Finding a love that was once lost

Peter Waddup, CEO - The Leprosy Mission Great Britain

After finding and curing people's leprosy, our work is about transforming broken lives. Through the kindness of people in the UK we have seen people in Asia and Africa blossom. Sadly, we are not able to fix everything. We cannot make limbs grow back or make a spouse who has deserted a partner with leprosy return. But through people’s generosity and the skills of our staff overseas, we can do so much!

Providing a wheelchair to a single mum disabled by leprosy and confined to the home is lifechanging. She no longer needs to shuffle around on her bottom preparing meals and caring for her young family. Her comfort and dignity are restored. Using a wheelchair even gives her the confidence to face the world outside again.

I have sat with young people in our hospitals whose bodies have been wrecked by leprosy. But where their situations once seemed hopeless, with specialist care, lives have been turned around. I have even seen a young lady who was left with no fingers at all because of leprosy, now make a living by selling her handicrafts. The resilience of human beings really is something to behold. It took some technical expertise to help this lady to relearn her needlework skills. And a whole load of determination and patience on her part. But she succeeded!

But what do we do if a person is elderly or simply too disabled to earn a living? In societies without the safety net of welfare benefits, I have met elderly people banished to the goat shed and fed scraps. This is all because they are visibly scarred by leprosy. They are seen as both cursed and utterly useless. This is completely heartbreaking for anyone to witness.

A person's worth is not dependent on what they do or can accomplish in life. This is the old adage of being a 'human DOing' as opposed to a 'human BEing'. As a Christian, I believe God deeply loves each and every person he has uniquely made. And therefore we are called to show others love and that they are valued.

In India, we run four Snehalayas - the Hindi word for 'house of love'. I am always so moved to visit these amazing places and meet the incredible staff who run them. They love and care for elderly people who have been rejected and ostracised because of leprosy. It is more than a job for this wonderful team, it is a calling and it is beautiful to see. They know that many of the residents would not have survived if it wasn't for the Snehalayas. The stories of what the residents have endured before they were taken in and loved can be horrifying.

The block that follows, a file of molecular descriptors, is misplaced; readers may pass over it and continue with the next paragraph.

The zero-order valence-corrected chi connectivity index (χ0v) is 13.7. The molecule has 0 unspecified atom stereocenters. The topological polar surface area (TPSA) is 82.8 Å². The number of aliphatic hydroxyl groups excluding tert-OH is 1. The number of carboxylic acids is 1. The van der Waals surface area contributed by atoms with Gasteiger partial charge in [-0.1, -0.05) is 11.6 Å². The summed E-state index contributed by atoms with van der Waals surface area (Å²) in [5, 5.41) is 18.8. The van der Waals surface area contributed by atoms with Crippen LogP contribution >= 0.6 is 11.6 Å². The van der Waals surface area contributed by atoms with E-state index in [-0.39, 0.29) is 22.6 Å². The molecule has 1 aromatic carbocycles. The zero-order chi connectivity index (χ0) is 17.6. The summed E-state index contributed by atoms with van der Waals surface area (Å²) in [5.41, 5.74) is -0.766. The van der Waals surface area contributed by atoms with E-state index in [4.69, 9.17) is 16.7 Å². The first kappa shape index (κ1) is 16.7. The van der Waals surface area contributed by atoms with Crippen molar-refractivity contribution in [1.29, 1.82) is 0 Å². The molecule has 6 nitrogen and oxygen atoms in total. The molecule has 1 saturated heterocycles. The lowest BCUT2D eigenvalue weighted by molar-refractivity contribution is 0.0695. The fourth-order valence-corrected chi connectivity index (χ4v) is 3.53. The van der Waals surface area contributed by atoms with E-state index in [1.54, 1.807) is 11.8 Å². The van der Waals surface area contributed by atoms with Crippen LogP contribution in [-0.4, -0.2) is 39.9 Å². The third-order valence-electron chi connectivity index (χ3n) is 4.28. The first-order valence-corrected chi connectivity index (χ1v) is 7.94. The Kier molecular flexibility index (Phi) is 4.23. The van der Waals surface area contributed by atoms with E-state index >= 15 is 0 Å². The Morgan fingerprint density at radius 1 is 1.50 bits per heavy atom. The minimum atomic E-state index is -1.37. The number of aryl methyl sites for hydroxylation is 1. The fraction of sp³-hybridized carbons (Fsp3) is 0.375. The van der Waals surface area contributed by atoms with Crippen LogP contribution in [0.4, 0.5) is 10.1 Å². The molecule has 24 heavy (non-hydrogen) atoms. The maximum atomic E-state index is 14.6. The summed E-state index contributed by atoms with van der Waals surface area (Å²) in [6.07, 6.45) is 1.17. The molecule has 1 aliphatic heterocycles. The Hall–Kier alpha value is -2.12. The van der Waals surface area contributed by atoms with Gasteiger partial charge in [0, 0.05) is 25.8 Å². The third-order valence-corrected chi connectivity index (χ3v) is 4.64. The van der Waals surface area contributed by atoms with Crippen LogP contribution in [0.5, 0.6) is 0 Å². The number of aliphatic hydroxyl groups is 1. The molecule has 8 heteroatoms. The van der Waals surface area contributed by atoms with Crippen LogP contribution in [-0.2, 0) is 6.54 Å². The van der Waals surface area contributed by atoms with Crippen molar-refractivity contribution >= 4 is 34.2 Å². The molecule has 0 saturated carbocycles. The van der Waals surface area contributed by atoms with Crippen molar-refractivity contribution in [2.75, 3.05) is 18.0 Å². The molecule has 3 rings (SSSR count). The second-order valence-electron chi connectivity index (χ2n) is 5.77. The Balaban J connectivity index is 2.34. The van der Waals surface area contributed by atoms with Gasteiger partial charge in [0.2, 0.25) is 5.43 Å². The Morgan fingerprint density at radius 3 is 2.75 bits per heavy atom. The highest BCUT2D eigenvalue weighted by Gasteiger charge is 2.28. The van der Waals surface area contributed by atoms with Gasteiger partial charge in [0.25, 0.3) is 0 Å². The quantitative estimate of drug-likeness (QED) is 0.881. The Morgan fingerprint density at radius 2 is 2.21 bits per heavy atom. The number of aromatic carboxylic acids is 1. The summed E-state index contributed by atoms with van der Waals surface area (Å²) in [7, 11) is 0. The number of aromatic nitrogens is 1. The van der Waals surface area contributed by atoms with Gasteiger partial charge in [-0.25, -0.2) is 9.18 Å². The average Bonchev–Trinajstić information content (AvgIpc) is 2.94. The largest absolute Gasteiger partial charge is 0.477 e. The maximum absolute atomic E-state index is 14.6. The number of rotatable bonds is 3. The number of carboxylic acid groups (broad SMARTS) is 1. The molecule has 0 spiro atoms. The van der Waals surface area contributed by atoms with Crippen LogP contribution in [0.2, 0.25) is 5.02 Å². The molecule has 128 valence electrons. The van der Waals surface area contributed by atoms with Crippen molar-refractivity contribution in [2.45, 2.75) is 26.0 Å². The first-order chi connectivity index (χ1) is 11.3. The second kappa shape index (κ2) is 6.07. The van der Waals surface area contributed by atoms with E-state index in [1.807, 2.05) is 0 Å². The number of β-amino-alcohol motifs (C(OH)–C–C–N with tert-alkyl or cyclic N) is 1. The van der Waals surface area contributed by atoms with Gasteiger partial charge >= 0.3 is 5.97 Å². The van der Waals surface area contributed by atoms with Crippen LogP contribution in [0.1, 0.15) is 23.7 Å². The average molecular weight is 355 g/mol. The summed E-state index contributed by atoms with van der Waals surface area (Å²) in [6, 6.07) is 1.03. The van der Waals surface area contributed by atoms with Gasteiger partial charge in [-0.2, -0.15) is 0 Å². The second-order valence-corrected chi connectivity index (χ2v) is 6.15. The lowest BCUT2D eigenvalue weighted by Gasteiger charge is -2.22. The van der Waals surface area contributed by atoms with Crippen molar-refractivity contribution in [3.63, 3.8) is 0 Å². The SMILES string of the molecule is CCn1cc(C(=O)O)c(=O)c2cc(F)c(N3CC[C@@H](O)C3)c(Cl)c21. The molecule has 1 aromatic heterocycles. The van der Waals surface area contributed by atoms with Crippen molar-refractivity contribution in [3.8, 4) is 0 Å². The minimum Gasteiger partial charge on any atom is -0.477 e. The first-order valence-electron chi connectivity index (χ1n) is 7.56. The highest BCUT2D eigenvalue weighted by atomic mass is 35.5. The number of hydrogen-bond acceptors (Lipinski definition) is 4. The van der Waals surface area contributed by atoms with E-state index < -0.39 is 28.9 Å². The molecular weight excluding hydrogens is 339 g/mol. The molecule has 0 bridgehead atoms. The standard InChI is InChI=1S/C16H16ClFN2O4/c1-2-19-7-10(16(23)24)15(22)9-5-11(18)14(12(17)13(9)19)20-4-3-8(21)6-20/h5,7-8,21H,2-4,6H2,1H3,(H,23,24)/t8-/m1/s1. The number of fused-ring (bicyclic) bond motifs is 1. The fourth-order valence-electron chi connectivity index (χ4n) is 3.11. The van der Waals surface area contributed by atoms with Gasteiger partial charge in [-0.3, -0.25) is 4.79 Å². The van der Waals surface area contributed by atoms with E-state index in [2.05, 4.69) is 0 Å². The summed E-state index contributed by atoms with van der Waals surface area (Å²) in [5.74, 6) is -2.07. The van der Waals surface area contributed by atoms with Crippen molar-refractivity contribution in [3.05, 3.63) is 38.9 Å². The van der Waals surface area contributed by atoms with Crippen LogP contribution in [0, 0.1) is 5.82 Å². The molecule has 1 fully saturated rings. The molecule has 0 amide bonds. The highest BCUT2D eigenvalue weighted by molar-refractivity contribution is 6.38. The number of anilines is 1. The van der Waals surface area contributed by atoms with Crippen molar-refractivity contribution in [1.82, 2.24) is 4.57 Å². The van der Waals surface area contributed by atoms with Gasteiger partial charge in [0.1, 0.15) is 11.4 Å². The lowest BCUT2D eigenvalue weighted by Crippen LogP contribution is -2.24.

waddup this week template Finding a love that was once lost

I will never forget meeting Naru at Bankura Snehalaya. This is a place that Naru has called home for 50 years now! So while the average age of the Snehalaya residents is 75, they can also be homes for younger people.

When Naru was just eight years old he first noticed discoloured patches on his skin. He did not know what the patches were but he knew they were the reason he was thrown out of school. Naru's leprosy went untreated and his hands and feet slowly lost all feeling and became disabled. Because he was unable to work and contribute to the community, his fellow villagers rejected him.

At the age of 30 after being ostracised by everyone he knew and loved, he heard about The Leprosy Mission's hospital in Bankura. There his leprosy was finally cured and he received the care he desperately needed. But Naru needed care for life. Each day he relies on the nurses at the Snehalaya to help him dress, bath and feed himself. They show him a love that he lost for many years and his life is now a happy one at Bankura.

I have thought about Naru and his fellow residents at Bankura Snehalaya a lot this year. This may be because I celebrated a landmark birthday myself back in January! While 60 might not be deemed elderly in the UK today, the life expectancy in Mozambique, a country in which we work, is 57. This is a pretty humbling statistic for me now. In India it is 67, still languishing 13 years behind the age of 80 in the UK. It amazes and fascinates me that the average age of a resident in our four Snehalayas in India is 75. Although they have battled a disease of poverty, loving care means they have exceeded life expectancy in their country!

Providing geriatric residential care is not an attractive ask for a charity. There is little we can do to make an elderly person disabled by leprosy physically and financially independent. There is no easy fix. Yet there's an old saying; 'a life's worth isn't measured in hours or money. It's measured by the amount of love exchanged along the way'. When I heard this saying, I immediately thought of the amazing team at Bankura Snehalaya and the people here in the UK who make their work possible. It perfectly personifies their life service and encapsulates the very essence of the people they are.